Because officially, a religion is a collection of cultural systems, beliefs, and worldviews that relate humanity to spirituality and sometimes moral values. And religions have narratives, stories, symbols, traditions and histories and eventually shared meaning from the experiences that come from the sacred texts and the gatherings. Well do you know what? Being a fan of Taylor Swift and her music has symbols, rituals, traditions, shared histories.
And there are even living rituals that have been added at the shows like during “YOU BELONG WITH ME”
At the bridge, fans (who are super tuned in) know to clap twice after she sings “I’m the one who makes you laugh, when you know you’re about to cry.” The claps mirror the recorded claps in the song.
And there are the shared histories, not just that she shared but what is created by the community of those of us who gather around the experience and the text so to speak.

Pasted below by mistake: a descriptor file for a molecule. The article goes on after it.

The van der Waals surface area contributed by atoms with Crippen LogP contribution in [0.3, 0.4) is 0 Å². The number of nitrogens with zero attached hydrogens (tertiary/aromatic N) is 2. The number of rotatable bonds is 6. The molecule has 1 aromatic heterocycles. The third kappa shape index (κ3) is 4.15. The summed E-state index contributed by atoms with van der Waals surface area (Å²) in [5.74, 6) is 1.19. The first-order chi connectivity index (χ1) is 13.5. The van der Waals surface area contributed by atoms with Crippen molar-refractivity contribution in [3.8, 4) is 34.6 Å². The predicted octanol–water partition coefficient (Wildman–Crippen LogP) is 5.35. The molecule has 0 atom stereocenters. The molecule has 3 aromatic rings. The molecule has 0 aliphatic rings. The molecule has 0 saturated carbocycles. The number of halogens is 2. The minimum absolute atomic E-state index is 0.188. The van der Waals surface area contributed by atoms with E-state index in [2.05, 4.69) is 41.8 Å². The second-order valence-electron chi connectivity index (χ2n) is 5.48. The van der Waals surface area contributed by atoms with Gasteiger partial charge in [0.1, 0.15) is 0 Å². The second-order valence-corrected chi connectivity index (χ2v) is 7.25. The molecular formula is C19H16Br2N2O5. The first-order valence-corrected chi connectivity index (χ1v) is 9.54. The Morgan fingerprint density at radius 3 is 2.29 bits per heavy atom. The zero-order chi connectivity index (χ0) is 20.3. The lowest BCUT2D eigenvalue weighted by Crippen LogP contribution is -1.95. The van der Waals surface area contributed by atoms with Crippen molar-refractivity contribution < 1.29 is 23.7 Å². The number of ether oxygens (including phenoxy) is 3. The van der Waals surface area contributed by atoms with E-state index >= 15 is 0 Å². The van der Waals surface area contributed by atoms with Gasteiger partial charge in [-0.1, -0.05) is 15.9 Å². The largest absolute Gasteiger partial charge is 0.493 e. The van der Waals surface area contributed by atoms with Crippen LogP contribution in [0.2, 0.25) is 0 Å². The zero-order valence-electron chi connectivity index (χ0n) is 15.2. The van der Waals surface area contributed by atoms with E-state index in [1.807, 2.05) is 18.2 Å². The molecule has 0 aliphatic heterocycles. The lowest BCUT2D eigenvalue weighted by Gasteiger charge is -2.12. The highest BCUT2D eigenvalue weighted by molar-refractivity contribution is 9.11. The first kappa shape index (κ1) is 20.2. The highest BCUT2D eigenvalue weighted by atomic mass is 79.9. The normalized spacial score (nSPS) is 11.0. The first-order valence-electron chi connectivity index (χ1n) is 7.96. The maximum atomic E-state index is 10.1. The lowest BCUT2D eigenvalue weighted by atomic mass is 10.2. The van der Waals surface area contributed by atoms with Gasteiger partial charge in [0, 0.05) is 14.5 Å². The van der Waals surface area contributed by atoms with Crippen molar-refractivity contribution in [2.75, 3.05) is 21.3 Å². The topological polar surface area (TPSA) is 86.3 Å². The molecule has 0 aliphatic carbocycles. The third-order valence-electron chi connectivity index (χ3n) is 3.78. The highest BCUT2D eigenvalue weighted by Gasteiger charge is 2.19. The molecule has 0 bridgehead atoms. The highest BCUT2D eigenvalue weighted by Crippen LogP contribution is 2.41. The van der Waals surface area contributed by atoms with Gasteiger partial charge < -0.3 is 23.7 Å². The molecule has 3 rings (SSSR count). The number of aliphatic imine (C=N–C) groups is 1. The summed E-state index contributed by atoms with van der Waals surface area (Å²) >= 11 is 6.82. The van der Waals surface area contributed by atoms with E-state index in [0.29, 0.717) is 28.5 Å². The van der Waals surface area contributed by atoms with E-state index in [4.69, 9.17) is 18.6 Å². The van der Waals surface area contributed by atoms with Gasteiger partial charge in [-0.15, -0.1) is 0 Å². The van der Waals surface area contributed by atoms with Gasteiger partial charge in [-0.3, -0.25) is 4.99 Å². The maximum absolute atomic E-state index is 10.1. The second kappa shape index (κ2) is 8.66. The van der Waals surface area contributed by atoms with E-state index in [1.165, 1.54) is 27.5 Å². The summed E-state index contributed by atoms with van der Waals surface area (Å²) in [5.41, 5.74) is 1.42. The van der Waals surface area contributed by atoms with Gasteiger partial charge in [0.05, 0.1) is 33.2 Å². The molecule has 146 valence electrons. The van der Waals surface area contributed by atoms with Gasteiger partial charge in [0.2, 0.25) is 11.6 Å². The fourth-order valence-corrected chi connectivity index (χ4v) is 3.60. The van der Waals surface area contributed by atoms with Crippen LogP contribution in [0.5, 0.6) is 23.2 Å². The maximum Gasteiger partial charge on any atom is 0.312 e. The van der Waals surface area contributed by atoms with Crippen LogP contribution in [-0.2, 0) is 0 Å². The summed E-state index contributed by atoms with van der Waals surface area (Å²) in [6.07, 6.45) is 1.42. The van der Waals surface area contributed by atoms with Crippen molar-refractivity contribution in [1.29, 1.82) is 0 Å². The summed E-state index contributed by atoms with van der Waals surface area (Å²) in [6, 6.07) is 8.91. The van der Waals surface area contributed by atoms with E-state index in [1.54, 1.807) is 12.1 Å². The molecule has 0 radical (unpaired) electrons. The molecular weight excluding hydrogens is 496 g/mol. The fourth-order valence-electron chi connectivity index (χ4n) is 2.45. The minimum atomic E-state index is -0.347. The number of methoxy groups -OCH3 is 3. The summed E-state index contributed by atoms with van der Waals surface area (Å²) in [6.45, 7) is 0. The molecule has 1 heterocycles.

What she has built and is building with her music, and her art, with the radically inclusive community in her shows and at her shows, I can’t tell you! The dancers were all shapes and colors! It wasn’t just stick people! It was beautiful bodies of all shapes and colors! That is a statement!
She is building a community with her advocacy for those often marginalized and she battled the corporate machine that tried to steal her art, and she took her music back. Even in Tennessee where this is very challenging she has spoken up for the LGBTQ+ community as well as support for women’s bodily autonomy. It seems a lot like the best of a religion, the best of a religious community, what many of us thought it would be always and everywhere, would love for it to be in a way.